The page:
OneWeb's workforce will include 80 mechatronic technicians or manufacturing associates, which require skills but not necessarily a college degree. It plans to begin manufacturing of satellites in March after a few delays while getting its supply chain organized and establishing locations for ground control of satellites, Schmidt said.

Getting a 2018 internship with rocket company Firefly was a transformative experience for aerospace engineering student Noah Gula.

He went from Ohio State University's campus, where the late senator and astronaut John Glenn's name is on buildings and programs, to a summer internship program at Firefly's headquarters in Cedar Park, Texas.

"I'd never really worked on building a real rocket before. There were a lot of things I didn't expect," said Gula, 21. "I worked hard, and had a wonderful time."

Beyond the apprentice or intern level, the industry also making direct appeals to schools, kindergarten through 12th grade. Real rocket companies like Firefly are wading in hip-deep to promote, fund and mentor model rocketry and experimental programs like the nonprofit Base 11 Space Challenge.

That competition is engaging college-level teams to design, build and launch a liquid-propelled, single-stage rocket to an altitude of 100 kilometers by December 30, 2021 - for a $1 million prize. Aimed specifically at beefing up science and math skills among middle-class and minority communities, the Base 11 challenge has partners in big industry like CalTech, Verizon and the Deloitte Foundation.

Base 11 is floating another $1.5 million grant to one of the nation's historically black colleges and universities to launch its own liquid-fuel rocketry program.

Schmidt is working from OneWeb's offices in Satellite Beach, Fla, where he says local schools are doing well in preparing students.

NewSpace companies are not looking only for people with training or degrees in science and engineering, although that helps.

"We need proactive people, not people who are waiting for instruction, and people who work together and rely on each other," Schmidt said. "We focus on soft skills, actually, like being polite, sharing, teamwork, listening, learning by overcoming mistakes, courage, curiosity, speaking up. If we have those qualities, we can bridge knowledge gaps."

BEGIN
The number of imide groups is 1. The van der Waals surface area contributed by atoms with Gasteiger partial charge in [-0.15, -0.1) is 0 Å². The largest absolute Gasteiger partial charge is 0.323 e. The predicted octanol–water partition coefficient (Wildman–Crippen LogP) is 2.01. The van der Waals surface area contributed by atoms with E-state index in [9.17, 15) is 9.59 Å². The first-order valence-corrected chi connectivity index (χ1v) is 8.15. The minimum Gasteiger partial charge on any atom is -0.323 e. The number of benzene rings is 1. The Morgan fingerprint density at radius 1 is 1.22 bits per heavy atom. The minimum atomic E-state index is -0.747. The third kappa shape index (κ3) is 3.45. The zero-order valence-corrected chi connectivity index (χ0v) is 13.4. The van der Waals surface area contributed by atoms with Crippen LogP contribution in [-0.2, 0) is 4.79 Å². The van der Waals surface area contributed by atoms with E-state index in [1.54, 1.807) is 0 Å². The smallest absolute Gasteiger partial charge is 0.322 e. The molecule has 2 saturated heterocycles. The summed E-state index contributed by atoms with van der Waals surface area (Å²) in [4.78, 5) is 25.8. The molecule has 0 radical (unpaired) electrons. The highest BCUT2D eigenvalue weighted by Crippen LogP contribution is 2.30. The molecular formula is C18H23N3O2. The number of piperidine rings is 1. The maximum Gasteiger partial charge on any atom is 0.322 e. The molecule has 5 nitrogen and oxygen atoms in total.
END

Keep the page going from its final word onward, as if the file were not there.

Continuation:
Firefly CEO Tom Markusic said he wants America to continue to be the pre-eminent space-faring nation. The company recently donated $1 million to University of Texas to develop rocket science programs and is putting together a model rocket program for students.

Out of that grew the Firefly Academy, where 15 college students come to the company's headquarters every Monday night to learn on site. Markusic also goes to UT to give lectures.

Firefly is also helping UT's rocketry team prepare for the Base 11 Space Challenge.

"We want rocketry to be a discipline of excellence at the UT," he said. "Once we get set up in Florida that will be a priority there also."

Source: Copyright UPI Next-generation space industry jobs ready for take-off

Related Links
Space Industry News
The latest information about the Commercial Satellite Industry

Thanks for being there;
We need your help. The SpaceDaily news network continues to grow but revenues have never been harder to maintain.

With the rise of Ad Blockers, and Facebook - our traditional revenue sources via quality network advertising continues to decline. And unlike so many other news sites, we don't have a paywall - with those annoying usernames and passwords.

Our news coverage takes time and effort to publish 365 days a year.

If you find our news sites informative and useful then please consider becoming a regular supporter or for now make a one off contribution.
SpaceDaily Monthly Supporter
$5+ Billed Monthly

paypal only
SpaceDaily Contributor
$5 Billed Once

credit card or paypal

Historic investments in Canada's space program to create jobs and new industries
Saint-Hubert, Canada (SPX) Mar 01, 2019